Morphing the traditional programme format of Overture, Concerto, Symphony into Symphony, Overture, Concerto produced an opening which felt different in many respects. Of course, I use the term Symphony loosely; Strauss' Metamorphosen (1944-45) was simply the evening's most symphonic work, it's raison d'être being thematic development, or metamorphosis. Scored for 23 solo strings, as opposed to the five traditional sections, it required little of a stage whose centre housed concentric arcs of music stands from where the mostly standing ensemble would play. So, the stage remained bare and silent until the players and Søndergård walked on together. Somehow this had a democratic feel.

Thomas Søndergård © Andy Buchanan
Thomas Søndergård
© Andy Buchanan

In her well-researched pre-concert talk, delivered in a fascinating prosody - equal parts Scots and German – RSNO First Violins' Ursula Heidecker Allen outlined the works' provenance. "In memoriam", written on the score, refers to five German opera houses demolished in World War II by Allied bombing raids, including that of Munich, Strauss' home town. This must have been a hollowing experience for such an operatic composer. Listening to the works' dark opening unfold, eyes already moistening, I found myself wondering if I'd be similarly affected without knowledge of historical background; I felt sure that I would. The work's subsiding harmonies seem laden with loss. One surprising turn, late in the piece, felt knee-weakening. Søndergård's conducting style was fascinating. While he can never be described as "standing back" in any sense, he seemed here more than ever to lean into the ensemble teasing out out lines, literally with his bare hands. Arm movements were balletically fluid, far more than than the presence (or purpose) of a baton would permit. One moment early in the work attested the minimalist belief that the less you have, the more you notice. A single pizzicato note from Principal Double Bass Ana Cordova effortlessly claimed its own place in the dark, bowed string texture. Similarly, dynamics matter a great deal when instrumental colour is limited; gradual and sudden changes were here finely executed.

Following considerable resetting of the stage the second half opened with Beethoven's Fourth Symphony and final Overture to Fidelio. I read with interest in Philip Borg-Wheeler's fine programme note that "unlike the three Leonore Overtures, it uses no actual musical material from the opera itself" – surprising given Beethoven's molecular take on composition. This performance featured some impressive horn playing early in the work and some fine oboe playing by Adrian Wilson who, like Cordova, has recently shifted from Guest Principal status to a more stable seat. As the seven-minute Overture gathered pace there were some rousing syncopations highlighted by the orchestra. While I enjoyed this performance, I puzzled about the programming – itself not a bad thing. I might have been just as happy without the Beethoven, leaving a symmetrical programme wherein either half featured a wartime work illustrating radically different responses to dislocation and loss.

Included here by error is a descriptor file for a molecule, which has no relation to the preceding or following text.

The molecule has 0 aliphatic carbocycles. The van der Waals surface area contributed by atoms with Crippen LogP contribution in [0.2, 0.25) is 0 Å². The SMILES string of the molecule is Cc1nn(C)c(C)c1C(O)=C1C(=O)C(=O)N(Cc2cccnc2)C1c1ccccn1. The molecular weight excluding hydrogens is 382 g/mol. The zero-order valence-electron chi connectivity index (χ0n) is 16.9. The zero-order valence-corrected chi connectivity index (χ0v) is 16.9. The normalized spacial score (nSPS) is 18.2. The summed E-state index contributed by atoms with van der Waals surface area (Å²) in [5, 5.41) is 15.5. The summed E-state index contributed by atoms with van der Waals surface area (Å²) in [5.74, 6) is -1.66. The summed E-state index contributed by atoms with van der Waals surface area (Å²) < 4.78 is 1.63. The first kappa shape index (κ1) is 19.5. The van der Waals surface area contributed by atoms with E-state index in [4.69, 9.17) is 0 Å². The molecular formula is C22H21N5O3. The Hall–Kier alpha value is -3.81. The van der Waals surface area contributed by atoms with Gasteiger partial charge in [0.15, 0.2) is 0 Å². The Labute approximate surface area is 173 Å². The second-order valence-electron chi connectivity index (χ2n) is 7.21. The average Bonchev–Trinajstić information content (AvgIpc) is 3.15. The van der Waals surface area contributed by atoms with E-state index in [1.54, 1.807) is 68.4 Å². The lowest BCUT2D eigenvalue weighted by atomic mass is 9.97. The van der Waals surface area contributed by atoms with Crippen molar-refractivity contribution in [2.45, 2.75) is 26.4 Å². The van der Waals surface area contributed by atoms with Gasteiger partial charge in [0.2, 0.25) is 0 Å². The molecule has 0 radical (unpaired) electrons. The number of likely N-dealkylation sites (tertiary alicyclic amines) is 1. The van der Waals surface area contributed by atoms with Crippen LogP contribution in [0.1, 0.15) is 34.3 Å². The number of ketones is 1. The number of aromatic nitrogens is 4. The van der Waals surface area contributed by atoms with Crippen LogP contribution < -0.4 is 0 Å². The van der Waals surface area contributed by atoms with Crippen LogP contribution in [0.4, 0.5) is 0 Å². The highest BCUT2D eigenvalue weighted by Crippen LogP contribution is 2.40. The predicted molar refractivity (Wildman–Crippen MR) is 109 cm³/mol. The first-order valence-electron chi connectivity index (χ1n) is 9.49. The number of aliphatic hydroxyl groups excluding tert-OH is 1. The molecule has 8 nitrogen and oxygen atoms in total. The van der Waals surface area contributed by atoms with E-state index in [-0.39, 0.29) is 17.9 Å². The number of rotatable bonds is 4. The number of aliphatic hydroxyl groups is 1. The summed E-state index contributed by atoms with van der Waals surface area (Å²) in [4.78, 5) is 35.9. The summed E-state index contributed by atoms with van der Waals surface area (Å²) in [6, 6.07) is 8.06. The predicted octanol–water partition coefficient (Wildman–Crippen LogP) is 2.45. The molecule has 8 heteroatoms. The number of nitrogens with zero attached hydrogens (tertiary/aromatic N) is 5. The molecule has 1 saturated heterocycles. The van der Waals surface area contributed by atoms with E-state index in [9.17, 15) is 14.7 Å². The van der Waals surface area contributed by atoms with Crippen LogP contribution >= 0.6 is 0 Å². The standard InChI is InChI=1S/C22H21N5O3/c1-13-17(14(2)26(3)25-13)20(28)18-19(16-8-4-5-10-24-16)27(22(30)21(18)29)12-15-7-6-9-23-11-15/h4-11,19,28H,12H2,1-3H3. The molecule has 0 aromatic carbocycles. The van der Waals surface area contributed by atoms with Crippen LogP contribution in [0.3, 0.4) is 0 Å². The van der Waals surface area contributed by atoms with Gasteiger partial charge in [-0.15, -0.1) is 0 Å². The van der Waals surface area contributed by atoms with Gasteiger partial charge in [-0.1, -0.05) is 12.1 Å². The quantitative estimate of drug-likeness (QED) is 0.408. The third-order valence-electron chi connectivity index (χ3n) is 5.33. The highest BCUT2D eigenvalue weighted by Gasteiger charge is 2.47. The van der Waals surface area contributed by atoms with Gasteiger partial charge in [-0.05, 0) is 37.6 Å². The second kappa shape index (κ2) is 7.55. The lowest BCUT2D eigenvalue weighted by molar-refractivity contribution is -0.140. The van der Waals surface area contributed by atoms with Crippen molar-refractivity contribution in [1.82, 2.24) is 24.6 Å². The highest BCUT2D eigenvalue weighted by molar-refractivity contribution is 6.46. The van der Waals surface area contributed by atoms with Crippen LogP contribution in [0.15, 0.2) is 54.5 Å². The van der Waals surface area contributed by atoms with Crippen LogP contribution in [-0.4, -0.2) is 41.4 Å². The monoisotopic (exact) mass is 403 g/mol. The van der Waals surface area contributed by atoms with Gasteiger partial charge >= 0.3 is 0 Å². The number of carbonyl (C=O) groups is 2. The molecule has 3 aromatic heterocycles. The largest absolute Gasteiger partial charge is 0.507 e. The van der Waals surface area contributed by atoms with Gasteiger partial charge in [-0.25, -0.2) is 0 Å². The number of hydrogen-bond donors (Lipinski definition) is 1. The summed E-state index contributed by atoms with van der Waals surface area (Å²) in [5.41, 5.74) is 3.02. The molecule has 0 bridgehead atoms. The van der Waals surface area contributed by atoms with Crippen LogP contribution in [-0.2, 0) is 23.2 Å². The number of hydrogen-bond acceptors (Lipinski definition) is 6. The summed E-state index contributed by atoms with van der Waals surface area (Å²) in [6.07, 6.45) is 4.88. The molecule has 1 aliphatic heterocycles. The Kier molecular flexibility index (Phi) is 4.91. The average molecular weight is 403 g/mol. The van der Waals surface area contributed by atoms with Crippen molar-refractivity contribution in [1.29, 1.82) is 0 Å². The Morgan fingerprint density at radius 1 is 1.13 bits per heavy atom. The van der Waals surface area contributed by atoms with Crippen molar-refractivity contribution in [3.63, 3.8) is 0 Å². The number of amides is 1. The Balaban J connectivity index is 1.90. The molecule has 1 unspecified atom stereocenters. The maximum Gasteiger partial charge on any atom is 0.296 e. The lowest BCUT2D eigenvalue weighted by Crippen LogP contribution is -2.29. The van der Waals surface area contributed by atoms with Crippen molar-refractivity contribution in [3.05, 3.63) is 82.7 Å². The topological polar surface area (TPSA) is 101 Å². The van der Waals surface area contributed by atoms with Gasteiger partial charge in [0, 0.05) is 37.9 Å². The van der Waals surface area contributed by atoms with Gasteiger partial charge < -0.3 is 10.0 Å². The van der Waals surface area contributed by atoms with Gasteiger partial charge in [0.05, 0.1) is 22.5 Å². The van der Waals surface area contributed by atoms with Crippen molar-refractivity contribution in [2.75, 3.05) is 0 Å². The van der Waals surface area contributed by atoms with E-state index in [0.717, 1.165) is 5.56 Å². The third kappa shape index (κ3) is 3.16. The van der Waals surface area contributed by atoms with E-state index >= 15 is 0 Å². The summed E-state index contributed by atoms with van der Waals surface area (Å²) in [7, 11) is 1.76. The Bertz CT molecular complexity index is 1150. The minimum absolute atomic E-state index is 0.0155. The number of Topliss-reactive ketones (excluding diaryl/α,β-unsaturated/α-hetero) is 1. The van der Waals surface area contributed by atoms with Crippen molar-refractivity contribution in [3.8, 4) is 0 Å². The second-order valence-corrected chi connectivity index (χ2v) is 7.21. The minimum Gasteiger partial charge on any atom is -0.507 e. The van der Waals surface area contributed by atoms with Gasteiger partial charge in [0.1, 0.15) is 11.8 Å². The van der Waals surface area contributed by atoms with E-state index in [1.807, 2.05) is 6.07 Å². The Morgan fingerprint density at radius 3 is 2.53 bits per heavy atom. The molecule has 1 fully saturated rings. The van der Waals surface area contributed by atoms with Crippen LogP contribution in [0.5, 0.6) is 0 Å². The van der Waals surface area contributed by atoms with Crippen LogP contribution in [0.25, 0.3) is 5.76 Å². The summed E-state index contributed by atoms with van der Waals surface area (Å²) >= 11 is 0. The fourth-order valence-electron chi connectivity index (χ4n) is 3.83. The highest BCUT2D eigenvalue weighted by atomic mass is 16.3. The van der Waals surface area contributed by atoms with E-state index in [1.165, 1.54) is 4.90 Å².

Exiled from, and painfully homesick for, his native Hungary, Bartók was also suffering from leukaemia. However, you'd never guess this from the life-affirming nature of his 1943 Concerto for Orchestra, a Serge Koussetvitzky commission completed in just eight weeks. In Bartók's beloved arch form, the work's five movements joyously prove to be a Concerto for Orchestrator. The concertante showiness one might hope for is perhaps at its most straightforward and sustained in the second movement, Giocoso delle coppie (Game of pairs), which highlighted the RSNO's fine woodwind section: mischievous bassoons, coquettishly articulated, syncopated oboes, lazily laughing clarinets, elegantly flighty flutes who, along with Søndergård, executed the thrilling rallentando. These, in turn, allowed paired, muted trumpets to lead us to the brass Chorale section of the movement, with its noble, seven-note phrases. The woodwind phrases returned decorated, perhaps the most striking example being the bassoons who were accompanied by a highly nimble third bassoon.

The cornerstone third movement, Elegia, featured some lovely flute and piccolo playing en route to the 'big tune' which was delivered with passionate commitment. Like the first and fourth movements, this one featured some fine playing by Guest Principal cor anglais Kenny Sturgeon. When one of my heroes attacks another I feel like the child of divorcing parents. This always strikes me in the fourth movement, Intermezzo interrotto (Interrupted Intermezzo) in which Bartók parodies a melody from Shostakovich's wonderful Leningrad Symphony. Nevertheless, the build up to this moment is beautifully written and the accelerando was excellently paced here. The Presto finale is one of the 20th century's great finishers. The strings delivered the mad hoedown energy with infectious zest and RSNO brass really let rip when called upon, especially the wonderful trombone section. 

***11